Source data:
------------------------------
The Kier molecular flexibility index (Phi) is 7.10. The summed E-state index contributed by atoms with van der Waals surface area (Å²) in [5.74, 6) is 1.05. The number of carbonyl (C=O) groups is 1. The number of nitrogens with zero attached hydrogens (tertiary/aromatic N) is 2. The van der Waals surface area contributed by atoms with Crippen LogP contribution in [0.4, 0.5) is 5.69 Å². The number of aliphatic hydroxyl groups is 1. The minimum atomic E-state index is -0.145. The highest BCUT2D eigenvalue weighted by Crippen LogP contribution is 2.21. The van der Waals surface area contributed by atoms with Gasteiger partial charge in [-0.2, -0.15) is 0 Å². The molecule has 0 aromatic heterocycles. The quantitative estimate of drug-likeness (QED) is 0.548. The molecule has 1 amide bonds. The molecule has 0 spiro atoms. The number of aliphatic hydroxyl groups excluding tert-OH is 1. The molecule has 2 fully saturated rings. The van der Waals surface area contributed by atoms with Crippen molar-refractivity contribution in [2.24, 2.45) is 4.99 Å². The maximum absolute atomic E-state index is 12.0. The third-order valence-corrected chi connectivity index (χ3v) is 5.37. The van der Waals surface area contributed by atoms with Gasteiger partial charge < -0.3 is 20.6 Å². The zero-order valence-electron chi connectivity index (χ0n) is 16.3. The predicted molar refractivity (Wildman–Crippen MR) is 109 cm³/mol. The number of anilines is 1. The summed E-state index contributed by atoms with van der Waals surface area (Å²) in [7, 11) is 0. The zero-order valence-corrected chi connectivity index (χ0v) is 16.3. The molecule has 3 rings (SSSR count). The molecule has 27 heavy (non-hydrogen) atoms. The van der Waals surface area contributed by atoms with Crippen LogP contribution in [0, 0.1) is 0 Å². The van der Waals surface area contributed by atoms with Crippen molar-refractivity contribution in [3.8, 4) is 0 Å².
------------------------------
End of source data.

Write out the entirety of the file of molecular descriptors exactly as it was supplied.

The Kier molecular flexibility index (Phi) is 7.10. The summed E-state index contributed by atoms with van der Waals surface area (Å²) in [5.74, 6) is 1.05. The number of carbonyl (C=O) groups is 1. The number of nitrogens with zero attached hydrogens (tertiary/aromatic N) is 2. The van der Waals surface area contributed by atoms with Crippen LogP contribution in [0.4, 0.5) is 5.69 Å². The number of aliphatic hydroxyl groups is 1. The minimum atomic E-state index is -0.145. The highest BCUT2D eigenvalue weighted by Crippen LogP contribution is 2.21. The van der Waals surface area contributed by atoms with Gasteiger partial charge in [-0.2, -0.15) is 0 Å². The molecule has 0 aromatic heterocycles. The quantitative estimate of drug-likeness (QED) is 0.548. The molecule has 1 amide bonds. The molecule has 0 spiro atoms. The number of aliphatic hydroxyl groups excluding tert-OH is 1. The molecule has 2 fully saturated rings. The van der Waals surface area contributed by atoms with Crippen molar-refractivity contribution in [2.24, 2.45) is 4.99 Å². The maximum absolute atomic E-state index is 12.0. The third-order valence-corrected chi connectivity index (χ3v) is 5.37. The van der Waals surface area contributed by atoms with Gasteiger partial charge < -0.3 is 20.6 Å². The zero-order valence-electron chi connectivity index (χ0n) is 16.3. The predicted molar refractivity (Wildman–Crippen MR) is 109 cm³/mol. The number of anilines is 1. The summed E-state index contributed by atoms with van der Waals surface area (Å²) in [7, 11) is 0. The zero-order valence-corrected chi connectivity index (χ0v) is 16.3. The molecule has 3 rings (SSSR count). The molecule has 27 heavy (non-hydrogen) atoms. The van der Waals surface area contributed by atoms with Crippen LogP contribution in [0, 0.1) is 0 Å². The van der Waals surface area contributed by atoms with Crippen molar-refractivity contribution in [3.8, 4) is 0 Å².